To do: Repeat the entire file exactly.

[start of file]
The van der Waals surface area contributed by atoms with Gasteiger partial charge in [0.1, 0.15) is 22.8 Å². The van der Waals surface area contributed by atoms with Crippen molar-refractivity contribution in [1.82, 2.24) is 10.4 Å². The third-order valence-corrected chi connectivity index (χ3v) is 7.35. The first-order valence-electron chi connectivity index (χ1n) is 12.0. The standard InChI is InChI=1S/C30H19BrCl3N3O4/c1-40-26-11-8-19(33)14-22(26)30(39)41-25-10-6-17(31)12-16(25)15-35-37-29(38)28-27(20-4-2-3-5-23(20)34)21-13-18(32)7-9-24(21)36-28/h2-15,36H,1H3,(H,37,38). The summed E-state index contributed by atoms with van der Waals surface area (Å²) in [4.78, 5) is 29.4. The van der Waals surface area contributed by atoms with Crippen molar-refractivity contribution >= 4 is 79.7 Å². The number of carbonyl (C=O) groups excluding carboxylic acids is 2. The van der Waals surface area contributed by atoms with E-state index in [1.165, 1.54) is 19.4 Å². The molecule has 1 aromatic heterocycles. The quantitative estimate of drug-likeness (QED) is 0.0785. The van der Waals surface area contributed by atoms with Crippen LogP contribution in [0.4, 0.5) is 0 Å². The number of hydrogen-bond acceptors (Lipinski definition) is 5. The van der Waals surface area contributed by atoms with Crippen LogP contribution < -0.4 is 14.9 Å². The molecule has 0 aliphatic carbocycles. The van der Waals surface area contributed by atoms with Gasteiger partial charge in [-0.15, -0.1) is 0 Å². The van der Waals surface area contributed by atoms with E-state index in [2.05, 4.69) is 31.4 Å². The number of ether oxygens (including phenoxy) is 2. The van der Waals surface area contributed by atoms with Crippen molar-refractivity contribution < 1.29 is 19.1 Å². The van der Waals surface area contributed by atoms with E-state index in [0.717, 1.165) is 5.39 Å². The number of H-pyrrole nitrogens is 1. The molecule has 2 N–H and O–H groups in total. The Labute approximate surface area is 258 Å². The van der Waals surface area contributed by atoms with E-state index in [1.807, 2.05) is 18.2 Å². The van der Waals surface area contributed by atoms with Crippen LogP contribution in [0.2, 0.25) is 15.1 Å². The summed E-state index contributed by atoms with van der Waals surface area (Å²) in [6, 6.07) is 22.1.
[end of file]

The van der Waals surface area contributed by atoms with Gasteiger partial charge in [0.1, 0.15) is 22.8 Å². The van der Waals surface area contributed by atoms with Crippen molar-refractivity contribution in [1.82, 2.24) is 10.4 Å². The third-order valence-corrected chi connectivity index (χ3v) is 7.35. The first-order valence-electron chi connectivity index (χ1n) is 12.0. The standard InChI is InChI=1S/C30H19BrCl3N3O4/c1-40-26-11-8-19(33)14-22(26)30(39)41-25-10-6-17(31)12-16(25)15-35-37-29(38)28-27(20-4-2-3-5-23(20)34)21-13-18(32)7-9-24(21)36-28/h2-15,36H,1H3,(H,37,38). The summed E-state index contributed by atoms with van der Waals surface area (Å²) in [4.78, 5) is 29.4. The van der Waals surface area contributed by atoms with Crippen molar-refractivity contribution >= 4 is 79.7 Å². The number of carbonyl (C=O) groups excluding carboxylic acids is 2. The van der Waals surface area contributed by atoms with E-state index in [1.165, 1.54) is 19.4 Å². The molecule has 1 aromatic heterocycles. The quantitative estimate of drug-likeness (QED) is 0.0785. The van der Waals surface area contributed by atoms with Crippen LogP contribution in [0.4, 0.5) is 0 Å². The number of hydrogen-bond acceptors (Lipinski definition) is 5. The van der Waals surface area contributed by atoms with Crippen LogP contribution < -0.4 is 14.9 Å². The molecule has 0 aliphatic carbocycles. The van der Waals surface area contributed by atoms with Gasteiger partial charge in [-0.15, -0.1) is 0 Å². The van der Waals surface area contributed by atoms with E-state index in [2.05, 4.69) is 31.4 Å². The number of ether oxygens (including phenoxy) is 2. The van der Waals surface area contributed by atoms with Crippen molar-refractivity contribution < 1.29 is 19.1 Å². The van der Waals surface area contributed by atoms with E-state index in [0.717, 1.165) is 5.39 Å². The number of H-pyrrole nitrogens is 1. The molecule has 2 N–H and O–H groups in total. The Labute approximate surface area is 258 Å². The van der Waals surface area contributed by atoms with E-state index in [1.807, 2.05) is 18.2 Å². The van der Waals surface area contributed by atoms with Crippen LogP contribution in [0.2, 0.25) is 15.1 Å². The summed E-state index contributed by atoms with van der Waals surface area (Å²) in [6, 6.07) is 22.1.